Collaborating with other creative people and working alongside them or just to learn from them can make you more skilled in your work. You can learn a lot of valuable lessons from other creative people and they can mentor you based on their years of experience if you’re just starting out. Even if you suffer setbacks or false starts, knowing that you have a network of people similar to you in your creative world who can give you advice or a new perspective will give you the extra motivation to continue forward and learn from your mistakes. Through collaboration, you’ll learn to be less defensive and tame your ego so that you can learn and become better at your creative vocation.

Harnessing your creative energies can make you more outgoing, more connected to the world and can make you more humble. In a world that seems to be moving faster and faster, being able to slow down, observe your surroundings, and collect your thoughts is a great way to fuel your creative impulses. While we cannot control much outside of our own choices and decisions, harness your creative abilities will give you a sense of control over the external world. You can also gain a lot of satisfaction from putting something out into the world even if it never gains popular recognition. To keep it as a healthy endeavor, exercising your creative abilities should never be done for the possible fame, fortune, or notoriety of it but rather for your own benefit.

Without any kind of creative outlet, humans can stagnate both mentally and physically. People can often be placed into two categories: producers and consumers. We have the capacity to do both but we are often told by the larger society and culture to consume, consume, and consume some more. While there’s nothing wrong with consumption within reason, being able to channel our energies into a productive endeavor can be good for both the mind and the body. This is especially the case when you’re working to solve a problem or to make life better for people. You don’t know what your own potential or capacity for creativity is until you begin to do it. Everybody has the ability to be creative but they have to figure out where they can contribute the most to an idea, a project, or a work of art.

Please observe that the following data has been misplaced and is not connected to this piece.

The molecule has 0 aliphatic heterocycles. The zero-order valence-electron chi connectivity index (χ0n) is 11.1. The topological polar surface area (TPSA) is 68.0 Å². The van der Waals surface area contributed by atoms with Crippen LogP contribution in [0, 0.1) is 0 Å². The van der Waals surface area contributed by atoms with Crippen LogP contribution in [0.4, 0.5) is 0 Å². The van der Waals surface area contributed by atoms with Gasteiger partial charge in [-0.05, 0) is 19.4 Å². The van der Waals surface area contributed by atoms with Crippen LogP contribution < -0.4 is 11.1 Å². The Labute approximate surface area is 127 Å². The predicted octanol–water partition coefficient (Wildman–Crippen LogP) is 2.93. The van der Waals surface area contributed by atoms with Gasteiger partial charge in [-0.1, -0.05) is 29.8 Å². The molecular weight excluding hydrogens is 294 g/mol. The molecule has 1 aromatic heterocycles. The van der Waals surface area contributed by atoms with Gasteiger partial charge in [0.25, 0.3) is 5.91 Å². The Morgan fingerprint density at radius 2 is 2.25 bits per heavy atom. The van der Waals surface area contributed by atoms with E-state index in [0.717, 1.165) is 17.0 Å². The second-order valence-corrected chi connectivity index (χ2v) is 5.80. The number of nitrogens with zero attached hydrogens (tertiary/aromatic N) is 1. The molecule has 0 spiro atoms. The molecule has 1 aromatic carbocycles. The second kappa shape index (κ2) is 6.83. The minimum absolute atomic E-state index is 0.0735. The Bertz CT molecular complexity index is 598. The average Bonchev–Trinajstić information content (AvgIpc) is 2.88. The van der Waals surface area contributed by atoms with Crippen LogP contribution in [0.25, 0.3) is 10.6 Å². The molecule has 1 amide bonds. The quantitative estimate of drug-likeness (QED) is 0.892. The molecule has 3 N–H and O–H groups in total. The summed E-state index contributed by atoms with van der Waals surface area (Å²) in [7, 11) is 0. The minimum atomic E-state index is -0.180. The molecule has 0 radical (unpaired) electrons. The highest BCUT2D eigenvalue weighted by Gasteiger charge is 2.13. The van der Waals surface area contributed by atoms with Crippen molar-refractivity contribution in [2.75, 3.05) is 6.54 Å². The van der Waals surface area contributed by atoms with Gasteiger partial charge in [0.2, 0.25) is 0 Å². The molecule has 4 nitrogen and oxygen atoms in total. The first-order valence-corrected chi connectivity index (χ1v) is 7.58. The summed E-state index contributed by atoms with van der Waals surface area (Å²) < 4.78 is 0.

There has never been a better time in human history to be a creative individual. The advent of the Internet and global social networking has allowed people of all backgrounds to express themselves in various ways. More than ever, the average person is a website, a YouTube channel, an eCommerce shop away from sharing their creativity with the world at the click of a button. While the creative process is long, challenging, and comes with no certain reward, the benefits to a person’s mental and physical health cannot be overstated. The Einsteins, Beethovens, and Rembrandts of the world knew that their creative contributions would change the world in one way or another. They did it not just for the world though but their own sense of fulfillment and purpose. Instead of asking themselves what they could receive from the world, they thought instead of what they could contribute to the world with their individual talents.

Being creative, innovative, and experimental comes with risks but also a number of rewards. Even if you fail or don’t reach your goals, you will still learn a lot about yourself as well as what you are capable of. The key is to keep working at it to find out what you are skilled at whether that’s being an artist, a writer, an architect, an engineer, etc. Everybody has a creative flame within them that can be harnessed and molded. You just have to figure out for yourself how to develop, practice, and become proficient in your craft throughout the creative process.